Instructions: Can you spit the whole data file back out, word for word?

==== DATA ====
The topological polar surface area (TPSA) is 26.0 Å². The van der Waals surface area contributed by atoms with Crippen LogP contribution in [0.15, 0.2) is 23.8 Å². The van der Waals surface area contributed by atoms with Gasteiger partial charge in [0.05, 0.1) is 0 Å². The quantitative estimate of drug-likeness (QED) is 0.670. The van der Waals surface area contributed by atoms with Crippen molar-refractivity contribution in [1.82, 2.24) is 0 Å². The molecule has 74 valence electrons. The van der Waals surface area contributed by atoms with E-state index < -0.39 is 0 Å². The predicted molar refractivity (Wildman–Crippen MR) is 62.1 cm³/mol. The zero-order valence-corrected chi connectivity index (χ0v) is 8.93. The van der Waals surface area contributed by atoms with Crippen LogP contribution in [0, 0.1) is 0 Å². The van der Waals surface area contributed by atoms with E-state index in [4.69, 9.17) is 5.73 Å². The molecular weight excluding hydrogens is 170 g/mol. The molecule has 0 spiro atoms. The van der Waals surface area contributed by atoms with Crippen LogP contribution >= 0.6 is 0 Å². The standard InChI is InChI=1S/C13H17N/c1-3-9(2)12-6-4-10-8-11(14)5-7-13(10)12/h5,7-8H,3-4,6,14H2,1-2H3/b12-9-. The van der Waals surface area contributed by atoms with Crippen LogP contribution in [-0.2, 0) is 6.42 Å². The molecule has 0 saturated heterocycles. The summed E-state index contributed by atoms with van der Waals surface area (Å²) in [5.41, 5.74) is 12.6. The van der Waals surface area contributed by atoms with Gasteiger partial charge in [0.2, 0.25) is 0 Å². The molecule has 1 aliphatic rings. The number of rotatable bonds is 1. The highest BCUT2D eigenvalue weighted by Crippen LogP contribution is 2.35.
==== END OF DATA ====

The topological polar surface area (TPSA) is 26.0 Å². The van der Waals surface area contributed by atoms with Crippen LogP contribution in [0.15, 0.2) is 23.8 Å². The van der Waals surface area contributed by atoms with Gasteiger partial charge in [0.05, 0.1) is 0 Å². The quantitative estimate of drug-likeness (QED) is 0.670. The van der Waals surface area contributed by atoms with Crippen molar-refractivity contribution in [1.82, 2.24) is 0 Å². The molecule has 74 valence electrons. The van der Waals surface area contributed by atoms with E-state index < -0.39 is 0 Å². The predicted molar refractivity (Wildman–Crippen MR) is 62.1 cm³/mol. The zero-order valence-corrected chi connectivity index (χ0v) is 8.93. The van der Waals surface area contributed by atoms with Crippen LogP contribution in [0, 0.1) is 0 Å². The van der Waals surface area contributed by atoms with E-state index in [4.69, 9.17) is 5.73 Å². The molecular weight excluding hydrogens is 170 g/mol. The molecule has 0 spiro atoms. The van der Waals surface area contributed by atoms with Crippen LogP contribution >= 0.6 is 0 Å². The standard InChI is InChI=1S/C13H17N/c1-3-9(2)12-6-4-10-8-11(14)5-7-13(10)12/h5,7-8H,3-4,6,14H2,1-2H3/b12-9-. The van der Waals surface area contributed by atoms with Crippen LogP contribution in [-0.2, 0) is 6.42 Å². The molecule has 0 saturated heterocycles. The summed E-state index contributed by atoms with van der Waals surface area (Å²) in [5.41, 5.74) is 12.6. The van der Waals surface area contributed by atoms with Gasteiger partial charge in [0.2, 0.25) is 0 Å². The molecule has 1 aliphatic rings. The number of rotatable bonds is 1. The highest BCUT2D eigenvalue weighted by Crippen LogP contribution is 2.35.